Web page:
It's not very sexy, but it's fascinating and readable. I remember coming across it in Dillons bookshop, not knowing the name, and flicking through. Half an hour later, when I realised the time, I knew I had to buy it! Other books go into more exhausting detail (Knuth in particular), or cover a wider range (Knuth again!), or more modern ideas or languages. But Sedgewick is a great read, and I've been through it several times.
It covers all the basics (maths, searching, sorting, strings, graphs, and touches on FFTs and hardware and optimisation), and gives enough detail that you could go off and write some programs yourself. But more importantly, it explains them: how each algorithm works, what it's trying to achieve, how it behaves, and why. And it's because it explains the ideas so well that I'd recommend it. After every section I felt I'd learned something -- not because I had to, but for the sheer pleasure of understanding something new and interesting.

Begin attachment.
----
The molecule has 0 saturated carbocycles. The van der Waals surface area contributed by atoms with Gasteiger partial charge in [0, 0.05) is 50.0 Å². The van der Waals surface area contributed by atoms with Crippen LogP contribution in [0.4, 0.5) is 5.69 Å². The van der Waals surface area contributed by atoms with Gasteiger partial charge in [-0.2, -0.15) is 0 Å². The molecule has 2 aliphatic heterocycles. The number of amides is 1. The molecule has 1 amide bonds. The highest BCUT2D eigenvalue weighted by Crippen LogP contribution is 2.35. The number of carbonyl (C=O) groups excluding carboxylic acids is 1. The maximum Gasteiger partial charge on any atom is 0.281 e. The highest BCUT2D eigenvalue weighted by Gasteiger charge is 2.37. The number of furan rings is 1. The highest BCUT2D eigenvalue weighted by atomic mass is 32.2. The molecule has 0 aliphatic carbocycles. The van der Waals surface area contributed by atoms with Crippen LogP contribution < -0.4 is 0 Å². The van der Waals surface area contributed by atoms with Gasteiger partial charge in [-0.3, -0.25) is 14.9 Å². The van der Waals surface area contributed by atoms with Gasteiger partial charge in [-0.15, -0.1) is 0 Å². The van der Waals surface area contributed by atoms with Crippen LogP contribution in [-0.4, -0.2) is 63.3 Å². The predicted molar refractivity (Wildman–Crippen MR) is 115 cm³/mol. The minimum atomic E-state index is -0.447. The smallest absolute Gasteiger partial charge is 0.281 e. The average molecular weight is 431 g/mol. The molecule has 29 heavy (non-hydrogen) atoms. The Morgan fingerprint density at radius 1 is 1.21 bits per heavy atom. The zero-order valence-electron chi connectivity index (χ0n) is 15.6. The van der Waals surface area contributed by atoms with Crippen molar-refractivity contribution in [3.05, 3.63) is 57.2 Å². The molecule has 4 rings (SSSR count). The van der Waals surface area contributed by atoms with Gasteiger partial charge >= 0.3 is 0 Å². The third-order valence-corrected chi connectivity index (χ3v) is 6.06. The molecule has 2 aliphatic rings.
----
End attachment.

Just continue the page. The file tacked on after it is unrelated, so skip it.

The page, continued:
Other recommendations: Effective Java (a staggering amount of insight into the language), Thinking in Java (by someone who understands that language is more than just syntax), Deep C Secrets (again a pile of insight, interspersed with anecdotes and some rather off-the-wall diversions), Programming Pearls and More Programming Pearls (problem-solving in bite-sized chunks -- a little dated but still interesting). Plus I've already mentioned Knuth. K&R is well done, though narrow in scope. I find Design Patterns useful, but more for clarifying things I've already seen than for learning new things. I've never actually read The Mythical Man-Month, but people I respect mention it, so I'm sure it's well worth reading too!
Of course, times being what they are, especially in this field, a lot of interesting stuff is on-line. Some hat should go without saying hereabouts include the latest Jargon File, some of Eric Raymond's books, and more online documentation and archives than anyone but Google can cope with.
Other interesting articles include The Programmer's Stone, a guide to writing Unmaintainable Code, The Ten Commandments for C Programmers (annotated edition), Ken Thompson's Reflections on Trusting Trust, What Colour are your Bits?, and Guy Steele's Growing a Language.
A mathematician is a device for turning coffee into theorems. -- P. Erdos